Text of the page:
JinK: Bishop-san, I had American sushi the other day.
Bishop: Was it good?
JinK: It was surprisingly good, but it’s not the same thing as the sushi you can have in Japan.
Bishop: What do you mean?
JinK: American sushi is all over the map – putting avocados and tempura in the rolls,
adding spicy sauce to the tuna… the names are also very odd, like caterpillar roll, or dragon roll.
Bishop: Yes, that’s true. I really like California rolls.
JinK: Yeah, you won’t find these odd combinations in Japan, but some of them
turn out to be surprisingly good.
Bishop: But still, Japanese sushi is somehow more deep… or should I say subtle…
anyway it’s really good. What is so different about it, I wonder…
JinK: I’d say it’s a difference in how the act of sushi making is approached.
JinK: In Japan, chefs hone their skill over years and years, focusing only on how to
bring the best out of the ingredients themselves. From carefully selecting ingredients,
to keeping them fresh, to the technique used in cutting the sashimi, to how much the rice
is cooked, to how hard the rice is squeezed, they focus on perfecting the fundamentals.
It’s considered heresy to try to be creative in unusual ways before you have
the fundamentals down. In that way, sushi is a bit similar to the budo (samurai) code.
Bishop: Now that you mention it, watching Japanese sushi chefs, there are no wasted motions;
it’s beautiful to watch.
JinK: Also, if you’ll notice, Japanese sushi chefs don’t wear plastic gloves. The reason is that
they need to feel the warmness and firmness of the sushi with their bare hands in order
to make the best sushi they can. Though in the U.S., they mostly wear plastic gloves.
I understand that they need to be sanitary when dealing with raw food,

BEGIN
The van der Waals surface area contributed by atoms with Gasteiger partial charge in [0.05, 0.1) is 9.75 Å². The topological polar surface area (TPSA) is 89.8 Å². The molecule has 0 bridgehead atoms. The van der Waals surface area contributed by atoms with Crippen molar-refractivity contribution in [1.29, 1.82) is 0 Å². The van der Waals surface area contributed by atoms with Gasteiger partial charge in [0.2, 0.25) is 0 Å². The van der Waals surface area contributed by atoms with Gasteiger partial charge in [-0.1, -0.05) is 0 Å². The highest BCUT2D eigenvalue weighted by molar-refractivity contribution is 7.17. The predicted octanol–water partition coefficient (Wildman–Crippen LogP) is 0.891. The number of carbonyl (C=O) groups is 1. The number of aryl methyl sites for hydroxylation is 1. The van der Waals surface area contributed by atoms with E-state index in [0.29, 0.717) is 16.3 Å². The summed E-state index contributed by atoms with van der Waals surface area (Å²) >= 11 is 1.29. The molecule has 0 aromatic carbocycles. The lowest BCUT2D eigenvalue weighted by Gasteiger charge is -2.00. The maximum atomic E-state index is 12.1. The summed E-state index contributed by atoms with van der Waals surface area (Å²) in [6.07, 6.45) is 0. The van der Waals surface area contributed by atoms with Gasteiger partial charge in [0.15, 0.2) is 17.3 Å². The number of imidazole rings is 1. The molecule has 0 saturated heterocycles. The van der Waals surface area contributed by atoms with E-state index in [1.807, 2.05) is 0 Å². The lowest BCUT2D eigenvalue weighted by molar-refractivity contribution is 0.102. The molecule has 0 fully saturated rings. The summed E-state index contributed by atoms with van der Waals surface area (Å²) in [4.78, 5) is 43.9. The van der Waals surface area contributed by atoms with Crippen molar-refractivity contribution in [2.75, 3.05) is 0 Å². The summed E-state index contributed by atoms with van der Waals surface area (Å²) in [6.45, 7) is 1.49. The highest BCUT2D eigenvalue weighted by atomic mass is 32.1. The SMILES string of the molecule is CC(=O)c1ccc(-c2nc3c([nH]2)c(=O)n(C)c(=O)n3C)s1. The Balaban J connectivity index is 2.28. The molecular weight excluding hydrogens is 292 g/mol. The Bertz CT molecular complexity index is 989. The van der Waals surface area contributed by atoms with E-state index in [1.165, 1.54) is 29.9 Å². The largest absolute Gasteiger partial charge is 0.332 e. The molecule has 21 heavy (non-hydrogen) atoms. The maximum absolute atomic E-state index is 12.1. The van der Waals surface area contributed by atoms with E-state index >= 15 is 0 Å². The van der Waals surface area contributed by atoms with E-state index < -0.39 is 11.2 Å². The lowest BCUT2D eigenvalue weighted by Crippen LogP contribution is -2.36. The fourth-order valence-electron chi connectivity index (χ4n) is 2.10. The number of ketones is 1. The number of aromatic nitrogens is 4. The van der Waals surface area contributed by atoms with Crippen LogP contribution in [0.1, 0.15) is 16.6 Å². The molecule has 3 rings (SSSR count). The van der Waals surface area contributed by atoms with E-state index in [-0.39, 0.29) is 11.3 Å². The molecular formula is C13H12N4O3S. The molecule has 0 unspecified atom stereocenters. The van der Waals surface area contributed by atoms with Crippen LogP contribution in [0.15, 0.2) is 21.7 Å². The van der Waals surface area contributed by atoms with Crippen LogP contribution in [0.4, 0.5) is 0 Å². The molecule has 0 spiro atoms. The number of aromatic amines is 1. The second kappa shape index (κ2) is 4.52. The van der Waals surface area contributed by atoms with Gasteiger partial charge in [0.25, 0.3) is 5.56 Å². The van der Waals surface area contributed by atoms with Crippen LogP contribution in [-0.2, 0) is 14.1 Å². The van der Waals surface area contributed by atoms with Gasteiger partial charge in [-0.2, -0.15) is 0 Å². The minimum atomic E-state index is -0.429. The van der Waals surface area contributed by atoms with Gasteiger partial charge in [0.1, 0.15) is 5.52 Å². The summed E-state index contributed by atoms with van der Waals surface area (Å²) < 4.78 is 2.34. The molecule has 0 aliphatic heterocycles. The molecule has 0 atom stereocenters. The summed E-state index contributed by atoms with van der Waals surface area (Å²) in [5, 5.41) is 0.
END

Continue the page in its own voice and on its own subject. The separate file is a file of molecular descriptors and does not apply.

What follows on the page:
but if a sushi chef were wearing gloves in Japan, it would be considered such a waste.
Bishop: I see.
JinK: But I think the American approach is interesting too.
Bishop: How so?
JinK: American sushi is interesting since they try all sorts of different combinations
of ingredients. I’m sure there are a lot of failures, but there are some which actually work
quite well; anyway it’s really creative. The part I find interesting is the dynamism to
experiment and try new things. A lot of the new inventions go against hard and
fast conventions in Japanese sushi.
Bishop: That’s true. There are a lot of things which go surprisingly well together.
JinK: For sure. As long as you’re having sushi in America, rather than have mediocre
Japanese-style sushi, it might be best to just enjoy American-style sushi.
Bishop: I think so too.
JinK: Even so, I wish more Americans could know not just about these creative American
combinations, but also about the type of sushi we have in Japan; the type
that makes you sigh with emotion at how delicious it is, putting the finely crafted pieces
in your mouth one after the other. Same thing with tempura and sake as well.
Japanese food has risen a lot in popularity, but it’s sad that
most non-Japanese don’t know the taste of true Japanese food.
Bishop: Heh, heh, heh…
JinK: What’s up, Bishop-san?
Bishop: I know the taste. In fact, I’m going tomorrow… you know where.
JinK: Ahh, way to rub it in…
Fact #11 Sushi in Japan and sushi in the U.S. are different things
by Bishop & JinK.